Saudi Arabia Swings Toward Russia
In the short term, Western countries seeking to counter the Kingdom's swing-producer power could release additional strategic reserves and increase shale oil production. In the medium term, however, the West is left with little choice but to accelerate the shift away from fossil fuels.
CAMBRIDGE – The OPEC+ oil producers, led by Saudi Arabia and Russia, surprised markets earlier this month by deciding to cut production by two million barrels per day – roughly the equivalent of 2% of the global supply. The decision, which briefly sent Brent crude climbing toward $100 per barrel, signaled the cartel’s resolve to boost prices in the face of a faltering global recovery. That put US President Joe Biden in a precarious position ahead of next month’s midterm elections. But it also demonstrated Saudi Arabia’s growing willingness to resume its swing-producer role and highlighted its newfound alignment with Russia.
The increase in oil prices following Russia’s invasion of Ukraine, together with limited spare capacity, has made the cohesion of OPEC+ necessary and spurred its members to coordinate collective production targets more effectively. But cohesiveness alone cannot preserve the cartel’s role as global price-setter. That role depends on the Kingdom’s willingness to resume its traditional function as the market’s swing producer, which it has been reluctant to carry out in recent years.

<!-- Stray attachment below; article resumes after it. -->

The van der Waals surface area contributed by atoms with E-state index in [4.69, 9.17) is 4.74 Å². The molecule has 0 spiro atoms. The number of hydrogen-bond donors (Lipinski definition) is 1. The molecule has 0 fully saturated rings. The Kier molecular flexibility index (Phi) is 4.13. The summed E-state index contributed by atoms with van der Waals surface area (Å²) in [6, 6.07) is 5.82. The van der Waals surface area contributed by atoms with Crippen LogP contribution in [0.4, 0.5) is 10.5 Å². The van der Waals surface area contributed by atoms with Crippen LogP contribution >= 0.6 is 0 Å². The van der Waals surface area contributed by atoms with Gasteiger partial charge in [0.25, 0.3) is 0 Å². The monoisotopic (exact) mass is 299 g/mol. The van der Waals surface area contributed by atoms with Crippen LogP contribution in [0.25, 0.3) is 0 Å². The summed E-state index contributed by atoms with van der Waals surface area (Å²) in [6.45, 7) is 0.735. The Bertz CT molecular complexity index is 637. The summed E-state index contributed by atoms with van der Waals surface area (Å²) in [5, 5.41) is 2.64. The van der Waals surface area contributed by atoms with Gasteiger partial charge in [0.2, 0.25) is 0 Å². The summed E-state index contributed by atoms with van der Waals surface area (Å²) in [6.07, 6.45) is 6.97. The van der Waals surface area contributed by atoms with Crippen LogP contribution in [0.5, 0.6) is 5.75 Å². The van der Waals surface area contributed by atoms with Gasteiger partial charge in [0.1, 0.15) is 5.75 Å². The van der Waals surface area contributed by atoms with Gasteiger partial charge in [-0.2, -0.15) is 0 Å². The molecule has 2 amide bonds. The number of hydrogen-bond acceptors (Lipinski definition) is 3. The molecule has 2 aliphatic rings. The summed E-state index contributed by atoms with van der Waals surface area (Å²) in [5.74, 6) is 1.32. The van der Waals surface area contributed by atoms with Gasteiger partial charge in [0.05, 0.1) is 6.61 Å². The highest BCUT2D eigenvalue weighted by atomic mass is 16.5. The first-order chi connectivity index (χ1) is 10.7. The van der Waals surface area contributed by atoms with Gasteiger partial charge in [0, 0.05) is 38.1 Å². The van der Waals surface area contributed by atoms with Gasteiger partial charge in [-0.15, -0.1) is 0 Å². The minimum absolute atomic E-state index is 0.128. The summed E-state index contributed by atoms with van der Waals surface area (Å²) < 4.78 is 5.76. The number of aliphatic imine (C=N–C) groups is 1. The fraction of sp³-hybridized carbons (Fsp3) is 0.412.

While the OPEC+ decision threatens to place additional strain on the relationship between the United States and Saudi Arabia, the production target is mostly illusory. The new agreement sets the cartel’s November output at around 42 million barrels per day, but it already produces about 39 million barrels per day – 4.5 million below the official October target – as 15 of the group’s 23 members struggle to meet their quotas.